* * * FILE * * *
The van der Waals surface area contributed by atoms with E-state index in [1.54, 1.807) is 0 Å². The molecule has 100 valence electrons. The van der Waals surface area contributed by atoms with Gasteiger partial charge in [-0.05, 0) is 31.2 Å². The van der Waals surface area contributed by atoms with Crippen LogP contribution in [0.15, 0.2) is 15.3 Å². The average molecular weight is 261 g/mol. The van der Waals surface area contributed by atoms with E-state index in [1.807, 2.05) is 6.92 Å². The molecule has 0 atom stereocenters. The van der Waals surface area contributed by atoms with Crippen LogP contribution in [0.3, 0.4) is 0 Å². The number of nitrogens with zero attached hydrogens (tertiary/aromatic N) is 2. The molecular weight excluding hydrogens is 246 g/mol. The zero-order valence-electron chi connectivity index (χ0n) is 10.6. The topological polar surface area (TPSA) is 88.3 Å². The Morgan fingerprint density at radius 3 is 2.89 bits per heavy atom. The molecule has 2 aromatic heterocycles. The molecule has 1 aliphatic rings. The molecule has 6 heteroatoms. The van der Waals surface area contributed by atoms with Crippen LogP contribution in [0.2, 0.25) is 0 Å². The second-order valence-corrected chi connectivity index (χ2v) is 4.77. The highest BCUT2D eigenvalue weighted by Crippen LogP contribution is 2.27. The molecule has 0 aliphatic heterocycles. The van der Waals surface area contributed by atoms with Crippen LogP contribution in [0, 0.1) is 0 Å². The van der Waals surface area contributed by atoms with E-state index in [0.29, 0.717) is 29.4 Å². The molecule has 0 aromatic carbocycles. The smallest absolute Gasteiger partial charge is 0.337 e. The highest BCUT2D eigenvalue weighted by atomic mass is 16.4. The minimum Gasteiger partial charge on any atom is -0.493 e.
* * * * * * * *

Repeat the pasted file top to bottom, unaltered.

The van der Waals surface area contributed by atoms with E-state index in [1.54, 1.807) is 0 Å². The molecule has 100 valence electrons. The van der Waals surface area contributed by atoms with Gasteiger partial charge in [-0.05, 0) is 31.2 Å². The van der Waals surface area contributed by atoms with Crippen LogP contribution in [0.15, 0.2) is 15.3 Å². The average molecular weight is 261 g/mol. The van der Waals surface area contributed by atoms with E-state index in [1.807, 2.05) is 6.92 Å². The molecule has 0 atom stereocenters. The van der Waals surface area contributed by atoms with Crippen LogP contribution in [0.3, 0.4) is 0 Å². The number of nitrogens with zero attached hydrogens (tertiary/aromatic N) is 2. The molecular weight excluding hydrogens is 246 g/mol. The zero-order valence-electron chi connectivity index (χ0n) is 10.6. The topological polar surface area (TPSA) is 88.3 Å². The Morgan fingerprint density at radius 3 is 2.89 bits per heavy atom. The molecule has 2 aromatic heterocycles. The molecule has 1 aliphatic rings. The molecule has 6 heteroatoms. The van der Waals surface area contributed by atoms with Crippen LogP contribution in [0.2, 0.25) is 0 Å². The second-order valence-corrected chi connectivity index (χ2v) is 4.77. The highest BCUT2D eigenvalue weighted by Crippen LogP contribution is 2.27. The molecule has 0 aliphatic heterocycles. The van der Waals surface area contributed by atoms with Crippen LogP contribution in [0, 0.1) is 0 Å². The van der Waals surface area contributed by atoms with E-state index in [0.29, 0.717) is 29.4 Å². The molecule has 0 aromatic carbocycles. The smallest absolute Gasteiger partial charge is 0.337 e. The highest BCUT2D eigenvalue weighted by atomic mass is 16.4. The minimum Gasteiger partial charge on any atom is -0.493 e.